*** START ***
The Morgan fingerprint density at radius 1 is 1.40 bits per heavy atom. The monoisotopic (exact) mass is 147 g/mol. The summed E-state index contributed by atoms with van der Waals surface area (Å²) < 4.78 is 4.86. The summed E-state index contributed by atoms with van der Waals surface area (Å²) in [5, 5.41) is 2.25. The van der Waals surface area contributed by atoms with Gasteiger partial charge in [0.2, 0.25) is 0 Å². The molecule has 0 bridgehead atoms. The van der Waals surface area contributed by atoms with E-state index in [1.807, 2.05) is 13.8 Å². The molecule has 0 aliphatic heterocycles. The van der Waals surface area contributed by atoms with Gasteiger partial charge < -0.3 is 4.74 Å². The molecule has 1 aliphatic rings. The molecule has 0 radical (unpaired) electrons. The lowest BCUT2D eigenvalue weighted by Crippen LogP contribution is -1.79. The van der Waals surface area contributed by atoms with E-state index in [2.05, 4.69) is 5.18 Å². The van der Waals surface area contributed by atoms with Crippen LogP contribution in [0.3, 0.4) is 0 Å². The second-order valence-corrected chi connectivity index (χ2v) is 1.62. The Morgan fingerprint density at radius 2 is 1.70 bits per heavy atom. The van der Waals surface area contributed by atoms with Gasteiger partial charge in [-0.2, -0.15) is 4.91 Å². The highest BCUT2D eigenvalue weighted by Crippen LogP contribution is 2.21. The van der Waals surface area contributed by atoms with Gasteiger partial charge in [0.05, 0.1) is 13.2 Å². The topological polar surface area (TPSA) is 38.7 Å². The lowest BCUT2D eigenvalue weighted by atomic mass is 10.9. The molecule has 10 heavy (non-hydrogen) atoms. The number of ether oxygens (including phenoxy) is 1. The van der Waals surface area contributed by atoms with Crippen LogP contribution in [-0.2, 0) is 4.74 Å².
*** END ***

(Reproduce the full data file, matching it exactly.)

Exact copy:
The Morgan fingerprint density at radius 1 is 1.40 bits per heavy atom. The monoisotopic (exact) mass is 147 g/mol. The summed E-state index contributed by atoms with van der Waals surface area (Å²) < 4.78 is 4.86. The summed E-state index contributed by atoms with van der Waals surface area (Å²) in [5, 5.41) is 2.25. The van der Waals surface area contributed by atoms with Gasteiger partial charge in [0.2, 0.25) is 0 Å². The molecule has 0 bridgehead atoms. The van der Waals surface area contributed by atoms with E-state index in [1.807, 2.05) is 13.8 Å². The molecule has 0 aliphatic heterocycles. The van der Waals surface area contributed by atoms with Gasteiger partial charge < -0.3 is 4.74 Å². The molecule has 1 aliphatic rings. The molecule has 0 radical (unpaired) electrons. The lowest BCUT2D eigenvalue weighted by Crippen LogP contribution is -1.79. The van der Waals surface area contributed by atoms with E-state index in [2.05, 4.69) is 5.18 Å². The van der Waals surface area contributed by atoms with Crippen LogP contribution in [0.3, 0.4) is 0 Å². The second-order valence-corrected chi connectivity index (χ2v) is 1.62. The Morgan fingerprint density at radius 2 is 1.70 bits per heavy atom. The van der Waals surface area contributed by atoms with Gasteiger partial charge in [-0.2, -0.15) is 4.91 Å². The highest BCUT2D eigenvalue weighted by Crippen LogP contribution is 2.21. The van der Waals surface area contributed by atoms with Gasteiger partial charge in [0.05, 0.1) is 13.2 Å². The topological polar surface area (TPSA) is 38.7 Å². The lowest BCUT2D eigenvalue weighted by atomic mass is 10.9. The molecule has 10 heavy (non-hydrogen) atoms. The number of ether oxygens (including phenoxy) is 1. The van der Waals surface area contributed by atoms with Crippen LogP contribution in [-0.2, 0) is 4.74 Å².